FoodEase Meals Made Easy is Rapid City’s newest culinary option for people who love good food but don’t always have time to prepare it.
Owner and cook Brandon Sjolund opened FoodEase on Aug. 16. FoodEase specializes in homestyle breakfast and lunch/dinner choices. Sjolund describes his menu as the type of food people wish their grandmas would make for them.
FoodEase combines made-from-scratch meals with the convenience of TV dinners. All the meals are made ahead, frozen, and placed in vacuum-sealed bags. Customers have the choice of picking up their frozen orders or having them delivered. Meals can be heated to serve right away or kept in the freezer for an easy meal another day. Prices range from $5.50 to $15.
“My whole idea is it’s pre-made and frozen, so you’re probably buying it for the next day or (later). You’re planning ahead of time,” Sjolund said. “It’s like TV dinners but way better. I was looking to stick to something homey but elevate that.”
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FoodEase launched with a menu of breakfast bakes, brown sugar cinnamon hand pies, lasagna, shepherd’s pie, beef-and-potato hand pie, and Sjolund’s personal favorite, chicken pot hand pie — his portable spin on traditional chicken pot pie.
“It’s homey, it’s delicious, and you can carry it with you,” Sjolund said. “People like chicken pot pie. It’s hearty and tasty.”
Sjolund has lived in Rapid City and the Black Hills most of his life, and his new business caters to a foodie trend he’s noticed in the region.
“If there’s one thing that’s constant in Rapid City, it’s that everybody likes chain restaurants, which tells me everybody likes things they’re used to. Why not try making homey recipes I know people around here know and love?” he said.
Sjolund researched and adapted recipes to create his own original recipes for everything he prepares. He cooks with locally sourced beef and eggs, and he hopes to incorporate more local ingredients. He’s also experimenting with recipes he may add to the FoodEase menu in the future.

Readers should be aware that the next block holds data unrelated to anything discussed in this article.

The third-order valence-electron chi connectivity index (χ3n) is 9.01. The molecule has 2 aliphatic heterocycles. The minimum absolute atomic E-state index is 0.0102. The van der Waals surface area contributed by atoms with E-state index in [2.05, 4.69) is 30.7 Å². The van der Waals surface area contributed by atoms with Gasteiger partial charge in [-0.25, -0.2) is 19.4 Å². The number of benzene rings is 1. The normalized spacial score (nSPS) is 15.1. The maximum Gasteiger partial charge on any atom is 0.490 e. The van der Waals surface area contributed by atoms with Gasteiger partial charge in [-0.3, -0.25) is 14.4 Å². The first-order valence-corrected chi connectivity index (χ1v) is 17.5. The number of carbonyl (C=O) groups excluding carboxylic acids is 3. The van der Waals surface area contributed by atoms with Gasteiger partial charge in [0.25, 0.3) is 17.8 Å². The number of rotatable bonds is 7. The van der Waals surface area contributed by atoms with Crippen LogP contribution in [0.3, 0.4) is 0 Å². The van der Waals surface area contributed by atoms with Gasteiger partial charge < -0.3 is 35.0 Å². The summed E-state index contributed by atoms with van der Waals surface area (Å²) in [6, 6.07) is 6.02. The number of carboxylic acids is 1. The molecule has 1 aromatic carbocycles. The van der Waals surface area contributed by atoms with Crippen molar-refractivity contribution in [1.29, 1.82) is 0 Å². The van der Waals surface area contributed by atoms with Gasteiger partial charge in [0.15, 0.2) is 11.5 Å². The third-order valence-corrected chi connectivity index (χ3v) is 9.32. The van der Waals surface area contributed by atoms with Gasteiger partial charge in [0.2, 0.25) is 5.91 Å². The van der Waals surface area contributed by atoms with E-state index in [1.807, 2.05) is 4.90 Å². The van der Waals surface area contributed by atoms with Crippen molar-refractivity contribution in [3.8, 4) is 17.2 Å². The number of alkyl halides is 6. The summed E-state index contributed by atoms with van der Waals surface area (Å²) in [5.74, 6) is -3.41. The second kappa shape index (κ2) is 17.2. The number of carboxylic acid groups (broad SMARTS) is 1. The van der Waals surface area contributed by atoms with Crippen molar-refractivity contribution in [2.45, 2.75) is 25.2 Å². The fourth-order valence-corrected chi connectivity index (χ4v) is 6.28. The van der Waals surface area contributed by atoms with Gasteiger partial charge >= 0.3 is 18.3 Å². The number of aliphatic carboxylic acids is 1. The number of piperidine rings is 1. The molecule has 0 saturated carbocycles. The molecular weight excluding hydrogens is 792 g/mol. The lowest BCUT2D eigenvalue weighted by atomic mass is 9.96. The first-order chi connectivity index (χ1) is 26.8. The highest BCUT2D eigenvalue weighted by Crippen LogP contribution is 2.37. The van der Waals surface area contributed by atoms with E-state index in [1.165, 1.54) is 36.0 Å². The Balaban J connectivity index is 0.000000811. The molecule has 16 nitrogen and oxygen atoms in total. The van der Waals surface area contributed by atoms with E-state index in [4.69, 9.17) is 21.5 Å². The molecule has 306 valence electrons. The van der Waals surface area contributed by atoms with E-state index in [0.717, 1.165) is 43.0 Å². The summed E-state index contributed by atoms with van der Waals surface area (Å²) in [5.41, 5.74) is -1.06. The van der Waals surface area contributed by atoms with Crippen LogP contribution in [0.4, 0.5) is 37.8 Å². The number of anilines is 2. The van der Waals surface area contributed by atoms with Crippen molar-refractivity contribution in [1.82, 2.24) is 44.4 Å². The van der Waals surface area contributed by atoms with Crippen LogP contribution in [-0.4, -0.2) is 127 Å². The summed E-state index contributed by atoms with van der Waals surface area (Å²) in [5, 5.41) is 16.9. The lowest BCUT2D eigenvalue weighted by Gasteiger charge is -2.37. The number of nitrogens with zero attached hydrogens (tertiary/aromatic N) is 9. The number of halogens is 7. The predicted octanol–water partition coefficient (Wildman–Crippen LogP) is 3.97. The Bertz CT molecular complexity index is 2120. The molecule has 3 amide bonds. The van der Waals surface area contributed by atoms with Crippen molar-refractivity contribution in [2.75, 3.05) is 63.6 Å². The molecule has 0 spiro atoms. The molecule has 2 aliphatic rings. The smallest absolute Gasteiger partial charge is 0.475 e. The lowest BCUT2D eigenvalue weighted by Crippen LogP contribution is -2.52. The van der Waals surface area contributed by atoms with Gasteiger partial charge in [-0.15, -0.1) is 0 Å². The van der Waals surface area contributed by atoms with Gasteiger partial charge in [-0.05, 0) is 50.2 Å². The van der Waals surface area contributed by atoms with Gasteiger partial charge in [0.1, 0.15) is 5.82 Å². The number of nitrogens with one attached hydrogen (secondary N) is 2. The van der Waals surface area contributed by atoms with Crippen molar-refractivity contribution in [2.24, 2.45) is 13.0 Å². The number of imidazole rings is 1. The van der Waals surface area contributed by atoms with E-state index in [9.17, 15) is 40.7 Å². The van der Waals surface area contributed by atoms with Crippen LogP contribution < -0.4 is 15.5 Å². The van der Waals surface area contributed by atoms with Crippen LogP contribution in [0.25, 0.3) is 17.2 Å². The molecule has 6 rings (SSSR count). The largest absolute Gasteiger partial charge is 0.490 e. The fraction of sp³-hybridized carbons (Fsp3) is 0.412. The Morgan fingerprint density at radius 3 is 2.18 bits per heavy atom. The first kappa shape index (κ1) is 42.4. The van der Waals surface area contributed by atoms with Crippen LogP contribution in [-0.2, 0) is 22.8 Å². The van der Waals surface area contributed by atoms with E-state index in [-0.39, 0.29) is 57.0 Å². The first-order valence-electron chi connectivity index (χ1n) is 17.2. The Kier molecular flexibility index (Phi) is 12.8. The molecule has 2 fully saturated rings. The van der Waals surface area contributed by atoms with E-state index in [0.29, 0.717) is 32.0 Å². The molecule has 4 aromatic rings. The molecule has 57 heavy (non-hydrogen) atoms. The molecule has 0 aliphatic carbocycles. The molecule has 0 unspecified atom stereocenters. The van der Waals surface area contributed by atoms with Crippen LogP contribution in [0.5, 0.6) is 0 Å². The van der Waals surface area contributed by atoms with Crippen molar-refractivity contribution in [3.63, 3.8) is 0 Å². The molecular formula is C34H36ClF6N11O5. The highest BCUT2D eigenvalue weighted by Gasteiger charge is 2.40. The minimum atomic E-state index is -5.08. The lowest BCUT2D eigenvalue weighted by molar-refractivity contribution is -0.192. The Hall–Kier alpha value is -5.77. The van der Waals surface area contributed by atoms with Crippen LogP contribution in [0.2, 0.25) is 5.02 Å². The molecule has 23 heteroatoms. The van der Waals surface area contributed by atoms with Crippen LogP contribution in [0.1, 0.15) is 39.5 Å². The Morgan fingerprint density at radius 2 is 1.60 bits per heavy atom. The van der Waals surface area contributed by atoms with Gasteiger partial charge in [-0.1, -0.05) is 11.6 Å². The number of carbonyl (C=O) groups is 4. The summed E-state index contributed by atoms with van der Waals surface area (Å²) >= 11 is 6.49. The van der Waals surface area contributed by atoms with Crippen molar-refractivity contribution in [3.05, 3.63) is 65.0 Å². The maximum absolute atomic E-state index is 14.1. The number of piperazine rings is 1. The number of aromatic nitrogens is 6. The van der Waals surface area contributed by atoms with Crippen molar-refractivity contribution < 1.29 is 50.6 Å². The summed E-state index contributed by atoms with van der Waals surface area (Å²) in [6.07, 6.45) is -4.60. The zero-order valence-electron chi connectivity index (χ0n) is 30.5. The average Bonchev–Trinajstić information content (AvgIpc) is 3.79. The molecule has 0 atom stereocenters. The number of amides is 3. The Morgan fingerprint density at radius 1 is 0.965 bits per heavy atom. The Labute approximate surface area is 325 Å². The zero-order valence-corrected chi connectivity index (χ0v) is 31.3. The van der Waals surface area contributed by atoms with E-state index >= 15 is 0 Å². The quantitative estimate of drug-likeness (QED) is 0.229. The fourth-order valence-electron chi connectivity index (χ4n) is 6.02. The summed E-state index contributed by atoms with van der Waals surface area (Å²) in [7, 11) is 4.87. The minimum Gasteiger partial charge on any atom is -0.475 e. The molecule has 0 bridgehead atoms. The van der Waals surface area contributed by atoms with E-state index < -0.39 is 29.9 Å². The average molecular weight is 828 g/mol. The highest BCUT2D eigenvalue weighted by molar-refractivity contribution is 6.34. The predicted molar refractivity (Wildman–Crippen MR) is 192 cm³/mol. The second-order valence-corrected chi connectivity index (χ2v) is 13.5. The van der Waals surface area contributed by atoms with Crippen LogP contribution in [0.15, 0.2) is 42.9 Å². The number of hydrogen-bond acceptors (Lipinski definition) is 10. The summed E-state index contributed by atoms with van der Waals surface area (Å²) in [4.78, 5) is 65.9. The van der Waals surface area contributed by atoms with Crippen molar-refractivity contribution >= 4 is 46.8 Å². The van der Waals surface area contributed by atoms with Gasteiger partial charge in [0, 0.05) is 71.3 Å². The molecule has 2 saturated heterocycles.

“I’m excited for what’s ahead. I hope people like my food. I hope people give my food a try,” he said.
After a career in business and food service, Sjolund decided to try a startup company that let him put his love of cooking to work.
Sjolund earned a degree from Black Hills State University in business administration with an emphasis on hospitality and tourism management. He worked in corporate chains as a Jimmy Johns manager and a cook at Qdoba before spending the past few years as an office manager at his brother’s company.
“Ever since college, I fell in love with cooking. I got tired of spending money to have good food, so I figured I’d learn to make it myself,” Sjolund said. “I enjoy food. I’m told I’m a pretty good cook. … I thought I could try to make money off what I’m good at. I enjoy making good food and hearing that people enjoy my food. It doesn’t get much better than that.”
For now, FoodEase is a home-based business. Sjolund prepares meals and customers can pick them up at Sjolund’s Rapid City home. Sjolund lives near West Middle School with his wife, Amy, and their dog.
FoodEase hours are 9 a.m. to 5 p.m. daily, although Sjolund said he could be flexible depending on customers’ needs. For more information, go to m.facebook.com/FoodEaseMealsRC/. Orders can be placed through Facebook or by calling 605-209-6026.